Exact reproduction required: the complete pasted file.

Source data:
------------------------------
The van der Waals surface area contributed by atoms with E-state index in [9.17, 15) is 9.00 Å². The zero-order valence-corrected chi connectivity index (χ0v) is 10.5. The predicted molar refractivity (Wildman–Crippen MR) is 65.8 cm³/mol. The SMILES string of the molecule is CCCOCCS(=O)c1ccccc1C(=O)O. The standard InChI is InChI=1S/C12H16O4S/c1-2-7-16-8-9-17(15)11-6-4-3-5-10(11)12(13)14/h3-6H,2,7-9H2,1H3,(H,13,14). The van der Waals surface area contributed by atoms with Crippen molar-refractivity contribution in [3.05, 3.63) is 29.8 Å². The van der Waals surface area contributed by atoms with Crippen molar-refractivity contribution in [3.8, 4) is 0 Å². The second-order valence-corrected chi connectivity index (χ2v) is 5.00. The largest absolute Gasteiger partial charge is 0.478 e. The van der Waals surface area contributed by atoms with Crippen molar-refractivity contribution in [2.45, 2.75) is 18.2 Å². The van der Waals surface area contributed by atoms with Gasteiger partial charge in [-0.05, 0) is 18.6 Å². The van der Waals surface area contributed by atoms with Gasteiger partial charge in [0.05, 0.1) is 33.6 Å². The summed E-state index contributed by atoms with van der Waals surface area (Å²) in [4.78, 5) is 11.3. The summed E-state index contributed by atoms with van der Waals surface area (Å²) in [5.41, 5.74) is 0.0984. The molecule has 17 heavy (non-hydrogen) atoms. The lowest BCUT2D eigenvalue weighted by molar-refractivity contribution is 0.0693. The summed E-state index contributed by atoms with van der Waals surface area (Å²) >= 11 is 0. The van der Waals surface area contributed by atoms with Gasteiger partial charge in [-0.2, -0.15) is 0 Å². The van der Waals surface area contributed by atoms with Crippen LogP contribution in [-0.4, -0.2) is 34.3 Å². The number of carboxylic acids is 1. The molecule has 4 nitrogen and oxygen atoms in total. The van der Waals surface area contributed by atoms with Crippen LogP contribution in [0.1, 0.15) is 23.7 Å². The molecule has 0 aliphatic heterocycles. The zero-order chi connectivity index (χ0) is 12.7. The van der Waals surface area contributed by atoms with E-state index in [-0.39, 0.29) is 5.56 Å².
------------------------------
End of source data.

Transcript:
The van der Waals surface area contributed by atoms with E-state index in [9.17, 15) is 9.00 Å². The zero-order valence-corrected chi connectivity index (χ0v) is 10.5. The predicted molar refractivity (Wildman–Crippen MR) is 65.8 cm³/mol. The SMILES string of the molecule is CCCOCCS(=O)c1ccccc1C(=O)O. The standard InChI is InChI=1S/C12H16O4S/c1-2-7-16-8-9-17(15)11-6-4-3-5-10(11)12(13)14/h3-6H,2,7-9H2,1H3,(H,13,14). The van der Waals surface area contributed by atoms with Crippen molar-refractivity contribution in [3.05, 3.63) is 29.8 Å². The van der Waals surface area contributed by atoms with Crippen molar-refractivity contribution in [3.8, 4) is 0 Å². The second-order valence-corrected chi connectivity index (χ2v) is 5.00. The largest absolute Gasteiger partial charge is 0.478 e. The van der Waals surface area contributed by atoms with Crippen molar-refractivity contribution in [2.45, 2.75) is 18.2 Å². The van der Waals surface area contributed by atoms with Gasteiger partial charge in [-0.05, 0) is 18.6 Å². The van der Waals surface area contributed by atoms with Gasteiger partial charge in [0.05, 0.1) is 33.6 Å². The summed E-state index contributed by atoms with van der Waals surface area (Å²) in [4.78, 5) is 11.3. The summed E-state index contributed by atoms with van der Waals surface area (Å²) in [5.41, 5.74) is 0.0984. The molecule has 17 heavy (non-hydrogen) atoms. The lowest BCUT2D eigenvalue weighted by molar-refractivity contribution is 0.0693. The summed E-state index contributed by atoms with van der Waals surface area (Å²) >= 11 is 0. The van der Waals surface area contributed by atoms with Gasteiger partial charge in [-0.2, -0.15) is 0 Å². The van der Waals surface area contributed by atoms with Crippen LogP contribution in [-0.4, -0.2) is 34.3 Å². The number of carboxylic acids is 1. The molecule has 4 nitrogen and oxygen atoms in total. The van der Waals surface area contributed by atoms with Crippen LogP contribution in [0.1, 0.15) is 23.7 Å². The molecule has 0 aliphatic heterocycles. The zero-order chi connectivity index (χ0) is 12.7. The van der Waals surface area contributed by atoms with E-state index in [-0.39, 0.29) is 5.56 Å².